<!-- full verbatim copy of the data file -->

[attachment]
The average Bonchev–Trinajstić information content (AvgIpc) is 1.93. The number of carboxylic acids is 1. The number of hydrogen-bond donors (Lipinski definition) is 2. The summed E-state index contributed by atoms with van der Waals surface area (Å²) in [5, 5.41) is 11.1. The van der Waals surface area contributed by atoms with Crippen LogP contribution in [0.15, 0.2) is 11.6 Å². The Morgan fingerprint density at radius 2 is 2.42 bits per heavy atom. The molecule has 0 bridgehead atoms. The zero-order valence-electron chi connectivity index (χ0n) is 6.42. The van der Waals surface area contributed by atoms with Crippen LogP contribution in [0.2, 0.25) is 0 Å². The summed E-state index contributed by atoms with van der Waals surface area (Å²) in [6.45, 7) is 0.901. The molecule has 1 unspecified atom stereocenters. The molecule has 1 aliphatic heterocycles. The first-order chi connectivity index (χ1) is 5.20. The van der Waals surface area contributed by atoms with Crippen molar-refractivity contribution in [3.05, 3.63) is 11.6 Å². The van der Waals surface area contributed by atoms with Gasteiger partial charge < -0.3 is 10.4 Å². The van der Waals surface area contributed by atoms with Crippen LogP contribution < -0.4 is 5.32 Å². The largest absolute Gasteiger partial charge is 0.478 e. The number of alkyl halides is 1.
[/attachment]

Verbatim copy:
The average Bonchev–Trinajstić information content (AvgIpc) is 1.93. The number of carboxylic acids is 1. The number of hydrogen-bond donors (Lipinski definition) is 2. The summed E-state index contributed by atoms with van der Waals surface area (Å²) in [5, 5.41) is 11.1. The van der Waals surface area contributed by atoms with Crippen LogP contribution in [0.15, 0.2) is 11.6 Å². The Morgan fingerprint density at radius 2 is 2.42 bits per heavy atom. The molecule has 0 bridgehead atoms. The zero-order valence-electron chi connectivity index (χ0n) is 6.42. The van der Waals surface area contributed by atoms with Crippen LogP contribution in [0.2, 0.25) is 0 Å². The summed E-state index contributed by atoms with van der Waals surface area (Å²) in [6.45, 7) is 0.901. The molecule has 1 unspecified atom stereocenters. The molecule has 1 aliphatic heterocycles. The first-order chi connectivity index (χ1) is 5.20. The van der Waals surface area contributed by atoms with Crippen molar-refractivity contribution in [3.05, 3.63) is 11.6 Å². The van der Waals surface area contributed by atoms with Gasteiger partial charge < -0.3 is 10.4 Å². The van der Waals surface area contributed by atoms with Crippen LogP contribution < -0.4 is 5.32 Å². The largest absolute Gasteiger partial charge is 0.478 e. The number of alkyl halides is 1.